Alphabetical CD Marathon: P (Part 7)

A Lick of the Old Cassette Box

Also known as “PWEI96” or “The Lost Album”, this album was originally recorded in 1995 and 1996, but the band split before it was finished and it wasn’t released until September 2013 as CD2 of the expanded version of Dos Dedos Mis Amigos. Clint Mansell and Adam Mole came up with the album’s final track order and Clint made a few tweaks to a few of the tracks to make them presentable for release.

Graham Crabb had departed by the time the tracks were laid down and Kerry ‘The Buzzard’ Hammond, a great guitarist who had already worked on many PWEI tracks, was recruited into the team. He added a great vitality to the music with dense heavy guitar riffs to accompany the complex percussion which seems to be a natural progression of style from Dos Dedos Mis Amigos.

I initially disliked the album and have held back a week or so since buying it to give it a proper write-up. The most notable thing for me was that Clint’s vocals at times seem strained and a little lost without Crabbie. As you would expect from a long-abandoned project retrieved from the annals of time, most of the tracks seem unfinished and there’s no clear indication of potential singles, perhaps with the exception of the amazingly sweary and infinitely catchy “Talent Plus Attitude Equals Dollars” which would have been career suicide if they had lasted long enough.

Having listened to it in the car for a good couple of weeks now I am happy to report that it has grown on me immensely, I realise that it’s Clint’s vocals I prefer, and I feel it’s a shame that it wasn’t given a proper good polish and released on its own perhaps with some of the other unreleased demos as extra tracks.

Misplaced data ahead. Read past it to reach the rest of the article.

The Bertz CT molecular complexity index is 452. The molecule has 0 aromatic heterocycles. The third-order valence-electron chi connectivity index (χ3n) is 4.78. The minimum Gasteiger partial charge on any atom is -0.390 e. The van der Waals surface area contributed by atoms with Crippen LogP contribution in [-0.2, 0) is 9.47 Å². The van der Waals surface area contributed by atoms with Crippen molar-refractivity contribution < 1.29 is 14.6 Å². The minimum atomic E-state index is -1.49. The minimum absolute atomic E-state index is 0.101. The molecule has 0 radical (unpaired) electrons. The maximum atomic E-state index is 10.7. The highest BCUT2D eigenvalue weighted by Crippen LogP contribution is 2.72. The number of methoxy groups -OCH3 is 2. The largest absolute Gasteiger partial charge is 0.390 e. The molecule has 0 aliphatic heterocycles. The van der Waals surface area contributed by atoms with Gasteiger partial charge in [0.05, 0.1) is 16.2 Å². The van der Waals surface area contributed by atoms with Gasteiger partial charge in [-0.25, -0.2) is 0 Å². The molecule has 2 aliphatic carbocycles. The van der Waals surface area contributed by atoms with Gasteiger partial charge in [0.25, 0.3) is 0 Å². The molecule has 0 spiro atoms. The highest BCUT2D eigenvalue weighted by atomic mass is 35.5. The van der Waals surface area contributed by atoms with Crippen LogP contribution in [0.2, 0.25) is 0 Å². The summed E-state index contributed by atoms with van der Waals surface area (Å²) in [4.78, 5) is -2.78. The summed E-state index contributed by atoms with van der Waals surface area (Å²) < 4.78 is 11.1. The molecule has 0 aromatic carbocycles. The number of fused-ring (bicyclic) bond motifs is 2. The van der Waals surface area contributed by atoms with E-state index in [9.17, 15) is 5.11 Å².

Anyway on with talking about the tracks on this album…

“No Contest” seems like something that could happily have sat on the end of Dos Dedos Mis Amigos instead of the weak mix of “Babylon”; the drumming, chugging bass and harsh guitar licks and electronic noises wouldn’t have been out-of-place on a NIN album of the same period. It’s a shame they ran out lyrics and resorted to swearing repeated at the end of the track, but that kind of gets you ready for track nine.

“Hangman” has a grungy industrial sound with a more distorted vocal style than the previous track and conjures a dark sci-fi vibe with the only distortion free lyric seeming to refer to The Terminator films ‘they will never hear your screams above the noise of the machines’. The continuous high note alarm-like noise in the background adds to the uneasiness and tension in the track and to be honest it’s somewhat of a relief when it’s over.

“Dehydration” for me is probably one of the weakest tracks on the album despite sounding musically a lot like The Prodigy (perhaps because of the crunchy beats and the background ‘echoing milk bottle’ percussion). It’s sparse lyrics are weak and a little too repetitive even for PWEI.

“Out of Darkness… Cometh Light” is quite a laid back percussion based number and reminds me a lot of “X, Y and Zee” without quite so much cheese. The chorus is persuasive and the lyrics are well written. The tune has a lot of static, less guitar than a lot of tracks from this era and the electronic snickers, crackles and beeps are the stars along with a nice melodic slow-paced bass line. If I was to be picky it might have benefited from a choice film dialogue sample somewhere along the way.